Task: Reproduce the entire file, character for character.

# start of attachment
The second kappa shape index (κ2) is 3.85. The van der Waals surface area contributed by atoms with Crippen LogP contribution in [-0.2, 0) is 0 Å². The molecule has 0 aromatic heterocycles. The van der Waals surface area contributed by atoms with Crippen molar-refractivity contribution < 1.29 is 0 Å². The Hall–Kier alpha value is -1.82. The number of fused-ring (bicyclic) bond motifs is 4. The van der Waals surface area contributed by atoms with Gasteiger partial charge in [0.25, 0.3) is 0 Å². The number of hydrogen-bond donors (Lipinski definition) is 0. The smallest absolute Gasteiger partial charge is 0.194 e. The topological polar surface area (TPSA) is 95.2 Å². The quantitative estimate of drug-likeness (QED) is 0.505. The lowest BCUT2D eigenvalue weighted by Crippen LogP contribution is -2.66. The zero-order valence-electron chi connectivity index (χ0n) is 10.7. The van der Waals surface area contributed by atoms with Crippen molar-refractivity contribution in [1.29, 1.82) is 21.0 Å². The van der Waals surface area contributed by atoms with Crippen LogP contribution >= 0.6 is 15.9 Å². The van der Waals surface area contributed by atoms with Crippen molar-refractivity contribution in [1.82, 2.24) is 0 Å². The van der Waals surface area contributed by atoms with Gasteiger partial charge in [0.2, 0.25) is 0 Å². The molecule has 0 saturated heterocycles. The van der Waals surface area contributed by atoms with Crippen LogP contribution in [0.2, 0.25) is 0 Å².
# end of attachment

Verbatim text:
The second kappa shape index (κ2) is 3.85. The van der Waals surface area contributed by atoms with Crippen LogP contribution in [-0.2, 0) is 0 Å². The molecule has 0 aromatic heterocycles. The van der Waals surface area contributed by atoms with Crippen molar-refractivity contribution < 1.29 is 0 Å². The Hall–Kier alpha value is -1.82. The number of fused-ring (bicyclic) bond motifs is 4. The van der Waals surface area contributed by atoms with Gasteiger partial charge in [0.25, 0.3) is 0 Å². The number of hydrogen-bond donors (Lipinski definition) is 0. The smallest absolute Gasteiger partial charge is 0.194 e. The topological polar surface area (TPSA) is 95.2 Å². The quantitative estimate of drug-likeness (QED) is 0.505. The lowest BCUT2D eigenvalue weighted by Crippen LogP contribution is -2.66. The zero-order valence-electron chi connectivity index (χ0n) is 10.7. The van der Waals surface area contributed by atoms with Crippen molar-refractivity contribution in [1.29, 1.82) is 21.0 Å². The van der Waals surface area contributed by atoms with Crippen LogP contribution >= 0.6 is 15.9 Å². The van der Waals surface area contributed by atoms with Crippen molar-refractivity contribution in [1.82, 2.24) is 0 Å². The van der Waals surface area contributed by atoms with Gasteiger partial charge in [0.2, 0.25) is 0 Å². The molecule has 0 saturated heterocycles. The van der Waals surface area contributed by atoms with Crippen LogP contribution in [0.2, 0.25) is 0 Å².